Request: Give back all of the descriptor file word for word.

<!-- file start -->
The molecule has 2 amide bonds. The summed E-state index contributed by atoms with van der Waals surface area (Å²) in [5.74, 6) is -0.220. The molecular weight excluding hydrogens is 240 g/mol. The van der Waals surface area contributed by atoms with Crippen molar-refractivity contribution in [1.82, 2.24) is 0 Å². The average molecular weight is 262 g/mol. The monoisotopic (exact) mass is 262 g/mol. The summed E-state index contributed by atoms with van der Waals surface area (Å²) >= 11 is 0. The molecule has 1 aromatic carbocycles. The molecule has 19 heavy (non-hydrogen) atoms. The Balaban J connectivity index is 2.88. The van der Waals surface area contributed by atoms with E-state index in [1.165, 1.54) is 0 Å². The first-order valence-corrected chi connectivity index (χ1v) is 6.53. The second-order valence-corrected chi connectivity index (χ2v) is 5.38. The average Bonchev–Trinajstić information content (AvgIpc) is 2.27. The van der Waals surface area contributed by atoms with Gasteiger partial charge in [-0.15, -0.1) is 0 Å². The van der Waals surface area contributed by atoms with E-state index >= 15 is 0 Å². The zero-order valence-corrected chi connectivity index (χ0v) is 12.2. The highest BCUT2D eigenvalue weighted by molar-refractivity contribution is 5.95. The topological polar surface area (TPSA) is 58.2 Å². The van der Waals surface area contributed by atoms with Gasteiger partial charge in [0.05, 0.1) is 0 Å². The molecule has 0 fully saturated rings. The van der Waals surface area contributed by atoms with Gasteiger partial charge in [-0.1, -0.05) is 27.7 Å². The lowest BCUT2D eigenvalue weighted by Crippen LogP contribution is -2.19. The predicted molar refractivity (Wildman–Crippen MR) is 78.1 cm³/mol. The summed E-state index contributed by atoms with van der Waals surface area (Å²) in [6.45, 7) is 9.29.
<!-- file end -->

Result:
The molecule has 2 amide bonds. The summed E-state index contributed by atoms with van der Waals surface area (Å²) in [5.74, 6) is -0.220. The molecular weight excluding hydrogens is 240 g/mol. The van der Waals surface area contributed by atoms with Crippen molar-refractivity contribution in [1.82, 2.24) is 0 Å². The average molecular weight is 262 g/mol. The monoisotopic (exact) mass is 262 g/mol. The summed E-state index contributed by atoms with van der Waals surface area (Å²) >= 11 is 0. The molecule has 1 aromatic carbocycles. The molecule has 19 heavy (non-hydrogen) atoms. The Balaban J connectivity index is 2.88. The van der Waals surface area contributed by atoms with E-state index in [1.165, 1.54) is 0 Å². The first-order valence-corrected chi connectivity index (χ1v) is 6.53. The second-order valence-corrected chi connectivity index (χ2v) is 5.38. The average Bonchev–Trinajstić information content (AvgIpc) is 2.27. The van der Waals surface area contributed by atoms with Gasteiger partial charge in [-0.15, -0.1) is 0 Å². The van der Waals surface area contributed by atoms with E-state index >= 15 is 0 Å². The zero-order valence-corrected chi connectivity index (χ0v) is 12.2. The highest BCUT2D eigenvalue weighted by molar-refractivity contribution is 5.95. The topological polar surface area (TPSA) is 58.2 Å². The van der Waals surface area contributed by atoms with Gasteiger partial charge in [0.05, 0.1) is 0 Å². The molecule has 0 fully saturated rings. The van der Waals surface area contributed by atoms with Gasteiger partial charge in [-0.1, -0.05) is 27.7 Å². The lowest BCUT2D eigenvalue weighted by Crippen LogP contribution is -2.19. The predicted molar refractivity (Wildman–Crippen MR) is 78.1 cm³/mol. The summed E-state index contributed by atoms with van der Waals surface area (Å²) in [6.45, 7) is 9.29.